Liam Farrell: Health promotion is a sacred cow, but is it time well spent?

'I'm here for health promotion, I read about it in the paper. "See your GP", it said,' said Joe. 'FFS, you were only here yesterday,' I said.

He scowled in reply; there, you see, our conversation had only begun and I’d already made him unhappy.

We are doctors; we do terrible things to people. They come into the surgery like healthy folk and go out as patients.

If they’re really unlucky we confine them to an institution where the occupants are routinely left immobile, deprived of sleep, fed a diet that is tasteless and nutritionally marginal, and experience the de-humanising indignity of being half-naked all the time.

It doesn’t have to be this way; the average age of a patient in general practice is 75. Many have multiple diagnoses, and their care is incredibly complex, and above all requires more of our time. But our time is in increasingly short supply, so much of it wasted on the worried well and on health promotion.

Health promotion is a sacred cow; it’s so obviously a good thing, beyond reproach, how can you argue against it? Every few years a health minister comes out with the ‘free healthchecks, free MOTs!!’ mantra, which makes a good political sound-bite but has minimal evidence base, takes up huge amounts of resources, and leads to vast amounts of bureaucracy and paperwork. And we remember with a shudder the farce of the ‘Health promotion clinics’ in the early nineties.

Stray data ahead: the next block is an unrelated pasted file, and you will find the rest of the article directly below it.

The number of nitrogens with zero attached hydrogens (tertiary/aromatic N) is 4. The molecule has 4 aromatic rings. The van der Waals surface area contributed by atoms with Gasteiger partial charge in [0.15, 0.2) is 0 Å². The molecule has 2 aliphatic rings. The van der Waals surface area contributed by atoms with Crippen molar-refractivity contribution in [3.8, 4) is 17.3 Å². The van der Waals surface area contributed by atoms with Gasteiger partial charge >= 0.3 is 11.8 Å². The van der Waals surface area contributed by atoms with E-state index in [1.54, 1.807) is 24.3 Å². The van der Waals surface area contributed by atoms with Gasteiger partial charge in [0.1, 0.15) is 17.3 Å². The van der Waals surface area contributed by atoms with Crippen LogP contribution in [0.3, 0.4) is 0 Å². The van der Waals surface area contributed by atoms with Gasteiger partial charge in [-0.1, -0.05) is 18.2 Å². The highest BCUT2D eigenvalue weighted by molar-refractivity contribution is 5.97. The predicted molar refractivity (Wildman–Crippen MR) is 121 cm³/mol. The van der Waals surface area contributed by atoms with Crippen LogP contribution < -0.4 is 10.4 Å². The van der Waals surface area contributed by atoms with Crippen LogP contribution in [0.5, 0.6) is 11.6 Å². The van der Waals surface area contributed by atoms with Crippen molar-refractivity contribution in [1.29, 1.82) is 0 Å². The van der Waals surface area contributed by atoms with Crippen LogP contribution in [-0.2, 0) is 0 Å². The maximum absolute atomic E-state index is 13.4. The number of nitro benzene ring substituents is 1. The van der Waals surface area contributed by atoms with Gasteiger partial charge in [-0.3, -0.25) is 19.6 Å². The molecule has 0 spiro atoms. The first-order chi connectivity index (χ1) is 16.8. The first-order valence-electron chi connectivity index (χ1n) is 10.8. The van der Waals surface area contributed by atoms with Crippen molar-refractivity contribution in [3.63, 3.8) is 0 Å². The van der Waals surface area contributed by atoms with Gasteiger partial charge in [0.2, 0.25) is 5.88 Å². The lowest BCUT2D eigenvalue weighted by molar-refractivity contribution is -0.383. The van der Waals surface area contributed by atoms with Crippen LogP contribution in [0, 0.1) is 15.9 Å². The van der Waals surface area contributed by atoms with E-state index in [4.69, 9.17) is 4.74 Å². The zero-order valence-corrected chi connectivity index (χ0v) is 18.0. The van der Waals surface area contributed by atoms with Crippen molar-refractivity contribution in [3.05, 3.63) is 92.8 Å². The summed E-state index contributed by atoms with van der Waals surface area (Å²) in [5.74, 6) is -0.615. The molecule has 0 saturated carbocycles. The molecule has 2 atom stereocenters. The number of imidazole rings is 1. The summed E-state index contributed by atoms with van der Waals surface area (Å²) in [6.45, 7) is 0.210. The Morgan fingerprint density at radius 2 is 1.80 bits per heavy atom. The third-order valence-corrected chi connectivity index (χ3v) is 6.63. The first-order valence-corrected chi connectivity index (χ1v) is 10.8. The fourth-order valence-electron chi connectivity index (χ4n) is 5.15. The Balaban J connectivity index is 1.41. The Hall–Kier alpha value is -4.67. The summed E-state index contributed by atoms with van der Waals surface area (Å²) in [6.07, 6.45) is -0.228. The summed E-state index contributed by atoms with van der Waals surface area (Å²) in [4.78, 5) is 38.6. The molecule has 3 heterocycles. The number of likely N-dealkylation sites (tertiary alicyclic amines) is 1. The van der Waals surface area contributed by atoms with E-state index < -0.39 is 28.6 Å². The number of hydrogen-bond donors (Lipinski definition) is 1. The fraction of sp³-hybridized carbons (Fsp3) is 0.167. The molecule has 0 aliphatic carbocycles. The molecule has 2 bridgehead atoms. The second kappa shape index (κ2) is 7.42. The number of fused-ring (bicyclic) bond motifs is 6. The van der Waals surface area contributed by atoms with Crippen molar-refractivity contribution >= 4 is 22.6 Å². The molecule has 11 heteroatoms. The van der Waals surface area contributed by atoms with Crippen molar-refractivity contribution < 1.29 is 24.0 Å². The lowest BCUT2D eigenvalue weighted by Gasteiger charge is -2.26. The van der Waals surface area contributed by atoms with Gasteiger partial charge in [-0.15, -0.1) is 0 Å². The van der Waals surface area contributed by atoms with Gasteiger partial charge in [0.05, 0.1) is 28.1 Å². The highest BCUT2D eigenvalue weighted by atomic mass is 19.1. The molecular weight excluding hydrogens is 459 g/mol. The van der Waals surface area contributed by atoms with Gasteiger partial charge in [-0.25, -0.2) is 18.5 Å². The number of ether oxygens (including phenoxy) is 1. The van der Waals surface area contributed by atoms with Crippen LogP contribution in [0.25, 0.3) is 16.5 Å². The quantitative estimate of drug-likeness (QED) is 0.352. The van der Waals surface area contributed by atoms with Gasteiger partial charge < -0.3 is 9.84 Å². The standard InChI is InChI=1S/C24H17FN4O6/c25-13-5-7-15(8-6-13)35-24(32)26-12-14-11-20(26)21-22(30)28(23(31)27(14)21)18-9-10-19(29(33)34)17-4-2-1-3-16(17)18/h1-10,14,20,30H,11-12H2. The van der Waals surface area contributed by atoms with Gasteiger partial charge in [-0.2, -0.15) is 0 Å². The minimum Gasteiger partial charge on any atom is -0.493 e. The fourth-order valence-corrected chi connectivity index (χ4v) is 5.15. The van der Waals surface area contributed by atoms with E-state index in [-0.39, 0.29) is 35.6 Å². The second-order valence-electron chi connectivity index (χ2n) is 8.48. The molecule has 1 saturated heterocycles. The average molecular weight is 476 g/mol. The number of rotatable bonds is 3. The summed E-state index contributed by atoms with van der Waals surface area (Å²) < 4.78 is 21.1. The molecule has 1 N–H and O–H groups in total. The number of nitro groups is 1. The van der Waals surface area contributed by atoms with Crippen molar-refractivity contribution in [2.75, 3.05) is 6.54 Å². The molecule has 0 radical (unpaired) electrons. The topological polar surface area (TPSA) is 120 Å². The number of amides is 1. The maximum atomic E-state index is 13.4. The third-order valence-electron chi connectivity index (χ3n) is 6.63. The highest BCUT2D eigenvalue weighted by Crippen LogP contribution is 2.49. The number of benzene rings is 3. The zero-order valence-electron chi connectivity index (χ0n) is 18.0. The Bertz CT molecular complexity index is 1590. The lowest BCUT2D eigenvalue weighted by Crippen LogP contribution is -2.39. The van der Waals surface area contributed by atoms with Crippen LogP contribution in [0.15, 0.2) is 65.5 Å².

The human body is not a machine, but a complex, ever-adapting system. Keeping such a entity in good shape might seem a correspondingly complex task, but as Dr Seuss observed, sometimes the questions are complicated but the answers are simple; eat a balanced diet, take regular exercise, don’t smoke, don't drink excessively.

It’s not rocket science, the message is clear and simple, so why it should take up so much of our precious time is unclear.

Of course, just because health promotion is simple, doesn’t mean it’s easy; the world is full of fleshpots and hedonistic distractions, and it’s up to governments to enable and improve access to healthy lifestyles.

But it shouldn’t need a consultation from us; we have sick people like Joe to look after.

  • Dr Farrell is a GP from County Armagh. Follow him on Twitter @drlfarrell

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